The most reliable and effective way to monitor vaccine temperatures during transport and while in storage is with data loggers. These portable recording devices use internal sensors or external probes to measure temperature. The device can be programmed to take a temperature sample at a specified interval (twice a day, every day is the recommendation from the World Health Organization) and store that information in onboard memory. The memory provides a recorded tracking system so that the data collected can be downloaded and analyzed. It is recommended that the temperature measuring device used contains enough memory to provide a history of readings that can be examined and that the device has fully charged batteries at the beginning of the monitoring phase.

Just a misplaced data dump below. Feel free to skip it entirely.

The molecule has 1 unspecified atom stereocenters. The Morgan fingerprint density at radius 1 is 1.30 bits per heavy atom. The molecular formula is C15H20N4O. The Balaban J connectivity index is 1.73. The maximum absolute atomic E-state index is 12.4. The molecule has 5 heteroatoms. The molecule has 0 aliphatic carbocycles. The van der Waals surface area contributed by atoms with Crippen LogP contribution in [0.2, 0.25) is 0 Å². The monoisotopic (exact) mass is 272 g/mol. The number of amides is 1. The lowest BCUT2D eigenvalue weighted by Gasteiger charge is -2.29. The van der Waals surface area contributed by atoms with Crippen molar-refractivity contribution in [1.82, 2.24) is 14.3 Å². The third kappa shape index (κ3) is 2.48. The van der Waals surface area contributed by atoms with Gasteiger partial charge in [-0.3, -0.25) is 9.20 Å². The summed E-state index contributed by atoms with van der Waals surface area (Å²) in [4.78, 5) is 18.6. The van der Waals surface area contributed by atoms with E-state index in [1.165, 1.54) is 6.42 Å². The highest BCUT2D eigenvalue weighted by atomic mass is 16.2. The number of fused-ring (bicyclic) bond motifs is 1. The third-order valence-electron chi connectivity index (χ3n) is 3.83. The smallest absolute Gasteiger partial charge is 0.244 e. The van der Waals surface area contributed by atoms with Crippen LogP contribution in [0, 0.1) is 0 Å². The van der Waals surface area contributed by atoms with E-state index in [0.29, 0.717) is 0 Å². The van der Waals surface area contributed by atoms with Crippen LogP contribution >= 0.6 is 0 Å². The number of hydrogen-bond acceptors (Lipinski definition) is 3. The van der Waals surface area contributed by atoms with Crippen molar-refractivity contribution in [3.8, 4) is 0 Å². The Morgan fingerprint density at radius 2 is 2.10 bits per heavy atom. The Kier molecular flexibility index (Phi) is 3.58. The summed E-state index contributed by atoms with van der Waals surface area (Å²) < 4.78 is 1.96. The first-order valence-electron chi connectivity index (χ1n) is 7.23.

Why A Data Logger Is Recommended
Digital data loggers are more efficient than temperature measuring by humans with an analog thermometer. Temperature readings far more precise with a digital data logger and these devices can be placed in areas that a human cannot easily access. Plus, a data logger is made to withstand harsh environments whereas the regular exposure of a human to cold temperatures can be dangerous. Data loggers record a high volume of information that can be retrieved in several ways including direct download to a computer, remote access to a smartphone, or uploaded to the cloud for others located away from the source to access. The information is then analyzed and can be displayed in chart or graph format for easy understanding of the readings.